A 2015 study by the National Association for Music Education (nafme.org) shows that youngsters harboring an early appreciation for music tend to have larger vocabularies and more advanced reading skills than their peers. The research also revealed that schools with music programs have an estimated 90.2 percent graduation rate and 93.9 percent attendance rate compared to others averaging 72.9 and 84.9 percent, respectively.
Influential spiritual leader Ram Dass has described Krishna Das (Jeffrey Kagel) as an example of someone whose “heartsongs” open channels to God. The Grammy-nominated kirtan artist, long considered yoga’s rock star, consistently plays to sold-out crowds worldwide. The Long Island native’s journey has gone from being a member of a popular rock band to going to India, where as a student of spiritual leader Neem Karoli Baba, the trajectory of his life and music shifted and expanded.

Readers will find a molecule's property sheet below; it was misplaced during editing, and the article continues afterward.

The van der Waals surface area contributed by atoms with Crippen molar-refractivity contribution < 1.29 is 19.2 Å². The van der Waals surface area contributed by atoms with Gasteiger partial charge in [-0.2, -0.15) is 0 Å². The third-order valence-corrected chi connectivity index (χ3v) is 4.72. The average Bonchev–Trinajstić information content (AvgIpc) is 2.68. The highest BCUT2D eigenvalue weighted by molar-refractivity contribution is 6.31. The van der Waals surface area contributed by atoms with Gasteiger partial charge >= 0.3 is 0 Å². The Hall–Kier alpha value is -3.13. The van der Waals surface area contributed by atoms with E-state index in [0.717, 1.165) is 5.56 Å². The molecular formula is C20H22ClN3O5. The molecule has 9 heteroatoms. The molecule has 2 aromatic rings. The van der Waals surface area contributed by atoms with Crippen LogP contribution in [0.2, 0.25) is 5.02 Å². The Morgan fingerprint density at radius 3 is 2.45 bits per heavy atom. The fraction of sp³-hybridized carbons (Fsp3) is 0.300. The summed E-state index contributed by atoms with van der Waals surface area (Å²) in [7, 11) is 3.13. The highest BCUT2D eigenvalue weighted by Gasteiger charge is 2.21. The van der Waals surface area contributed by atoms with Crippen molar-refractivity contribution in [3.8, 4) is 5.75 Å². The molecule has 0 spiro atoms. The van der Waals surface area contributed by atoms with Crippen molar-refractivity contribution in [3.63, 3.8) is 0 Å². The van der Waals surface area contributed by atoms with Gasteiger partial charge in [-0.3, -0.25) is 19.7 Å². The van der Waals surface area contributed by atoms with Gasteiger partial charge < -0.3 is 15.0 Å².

As primeval drumbeats echo across an African savannah, the rhythms circle the globe, picked up by the chants and rattles of shamans gracing Amazonian jungles and Siberian tundra. They’re repeated in Gregorian chants filling medieval cathedrals and “om” meditations sounding in Himalayan caves and yoga classes everywhere. They gently echo in the repeated tones of mothers’ lullabies, happy hummings as we go about our day and the melodies of Mozart.
Music is the soundtrack of our lives, whether we’re aware of it or not. It exists within, uniting and guiding us, and has helped heal body and spirit since the dawn of humanity. National Aeronautics and Space Administration scientists recently discovered that the universe itself has a song.